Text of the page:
Improving the Product Development Process

Improving the Product Development Process

Improving the Product Development Process

The Product Development Process is one of the most important processes in any company. As a result, it should be as effective as possible. Because things in and around the process are always changing (e.g., new technologies such as IoT and Big Data, new organisational structures, new regulations, etc.), it's good to review the process regularly. And improve it if appropriate.
This post looks at five issues which may make it difficult to improve this process. And it offers one piece of advice.
1. The Product Development Process is the process that gets a new product to market. But that's about as far as agreement goes. I've worked as a consultant to many companies trying to improve this process. They've called it by a variety of names. Such as New Product Development (NPD), Product Development Process (PDP), Product Innovation, New Product Creation (NPC), New Product Commercialisation (NPC), New Product Introduction (NPI), Product Realisation. It may take a lot of time just to find an agreed name for the improved process.  
2. Many companies take a phase/gate approach to this process along the lines proposed by Robert Cooper in "Winning at New Products". However, personally, I've not seen two companies with identical phase/gate implementations. The number of phases may be different, their names may be different, and the number of gates may be different. Sometimes there are control points, sometimes not. It may take time to find the best number of phases, gates and control points for your company - and appropriate names and suitable gate criteria.  
3. The graphic below shows the NPD process on the PLM Grid. It's on the row titled Business Processes. (By the way,  Product Lifecycle Management is the business activity of managing, in the most effective way, a company's products all the way across their lifecycles; from the very first idea for a product all the way through until it is retired and disposed of.)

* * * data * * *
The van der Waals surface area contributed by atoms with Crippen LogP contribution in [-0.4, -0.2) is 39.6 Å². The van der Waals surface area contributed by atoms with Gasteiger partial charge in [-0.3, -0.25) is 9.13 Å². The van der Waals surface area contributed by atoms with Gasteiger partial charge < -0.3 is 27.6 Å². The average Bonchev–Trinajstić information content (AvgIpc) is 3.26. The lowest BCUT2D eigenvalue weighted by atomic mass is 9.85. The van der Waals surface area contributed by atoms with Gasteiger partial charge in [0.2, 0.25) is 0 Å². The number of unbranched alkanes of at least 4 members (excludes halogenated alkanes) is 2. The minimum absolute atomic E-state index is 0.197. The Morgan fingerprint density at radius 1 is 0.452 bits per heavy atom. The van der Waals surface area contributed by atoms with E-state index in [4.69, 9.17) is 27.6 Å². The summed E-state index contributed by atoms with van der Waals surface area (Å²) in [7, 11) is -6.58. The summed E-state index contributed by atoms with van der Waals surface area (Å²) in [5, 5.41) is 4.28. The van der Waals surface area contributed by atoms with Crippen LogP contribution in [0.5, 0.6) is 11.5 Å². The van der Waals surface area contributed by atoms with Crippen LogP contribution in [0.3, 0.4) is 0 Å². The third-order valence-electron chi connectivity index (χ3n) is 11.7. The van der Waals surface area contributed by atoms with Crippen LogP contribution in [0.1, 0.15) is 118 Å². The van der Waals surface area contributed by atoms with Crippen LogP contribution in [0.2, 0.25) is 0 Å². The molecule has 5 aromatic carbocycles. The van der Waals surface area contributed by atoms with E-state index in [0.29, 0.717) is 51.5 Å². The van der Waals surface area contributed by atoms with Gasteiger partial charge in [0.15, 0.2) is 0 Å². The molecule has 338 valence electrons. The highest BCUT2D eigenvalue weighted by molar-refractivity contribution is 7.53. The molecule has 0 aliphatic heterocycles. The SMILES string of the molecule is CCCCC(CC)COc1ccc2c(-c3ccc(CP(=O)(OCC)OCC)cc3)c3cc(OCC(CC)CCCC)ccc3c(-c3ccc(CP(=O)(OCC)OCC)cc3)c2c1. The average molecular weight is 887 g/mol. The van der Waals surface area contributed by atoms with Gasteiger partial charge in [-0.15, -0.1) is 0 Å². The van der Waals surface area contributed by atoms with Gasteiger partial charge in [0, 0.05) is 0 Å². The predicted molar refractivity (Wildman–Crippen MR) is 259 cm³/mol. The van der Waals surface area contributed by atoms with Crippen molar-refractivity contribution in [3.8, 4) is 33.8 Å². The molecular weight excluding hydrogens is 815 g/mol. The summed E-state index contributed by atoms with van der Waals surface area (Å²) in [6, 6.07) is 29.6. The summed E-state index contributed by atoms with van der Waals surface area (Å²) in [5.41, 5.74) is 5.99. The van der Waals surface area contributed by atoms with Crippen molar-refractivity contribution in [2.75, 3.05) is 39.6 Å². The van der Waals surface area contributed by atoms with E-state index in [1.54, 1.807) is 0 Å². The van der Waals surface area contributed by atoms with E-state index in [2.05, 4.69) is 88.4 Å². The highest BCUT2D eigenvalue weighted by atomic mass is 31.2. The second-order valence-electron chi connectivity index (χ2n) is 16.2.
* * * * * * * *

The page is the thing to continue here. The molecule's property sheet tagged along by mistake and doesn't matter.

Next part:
If you want to change the product development process you'll probably have to consider the impact of your changes on the other elements on the Grid (e.g., data sets and documents in the process, applications used in the process, neighbouring processes, etc.). That can be time-consuming.
4. The process is cross-functional. It can involve Marketing, R&D, Design, Engineering, Manufacturing, Support, Recycling, Quality, Finance, Regulatory, Purchasing, etc. There can be quite a few people in the process improvement team. And, as they are from different functions, you'll need to find good ways to get them to work together, and to get them to understand that they can't independently take the final decisions.  
5. In some industry sectors, there are guidelines addressing the product development process. They can be helpful, but maybe there aren't any for your particular industry. But it's usually useful to look at publications such as ISO 9001:2015, ISO 13485:2012, and 21 CFR 820.30. Even though this will take time.  
After the five issues …. the advice is to map the current Product Development process so that everyone can see what's actually happening in it. Most people know what's happening in their part of the process, but not what happens elsewhere. But to achieve significant improvement, it's usually necessary to have a clear and agreed overview and description of the entire process. Maps like the one below help everyone to see and understand what's happening. They can show tasks, roles, information flows, applications, decision points, etc. 

Usually, when I suggest a company maps its current product development process, someone says "Why waste time looking at the current process? We want to know how to work better in the future, not show how we do things badly today". And then I give them some examples of the disastrous effects that can result from changing something you don't fully understand.  

The next post addressing business processes, planned for next Monday, will look at the Engineering Change Management process.

The Author: John Stark 
                                 John Stark

In the field of PLM, a thought and practice leader, educator, and consultant to more than 100 companies. Author of 18 books including "Product Lifecycle Management: 21st Century Paradigm for Product Realisation", the most frequently cited publication about PLM. PLM consultancy assignments in many countries and industry sectors. 
Providing PLM consultancy in: PLM Vision; PLM Strategy; PLM project management; PLM status review; PLM process architecture; process mapping/definition;  PLM application architecture; review of applications; application selection; Organisational Change Management.  Specialties: author of several PLM industry White Papers; frequent speaker/Chairman at PLM industry conferences and events.

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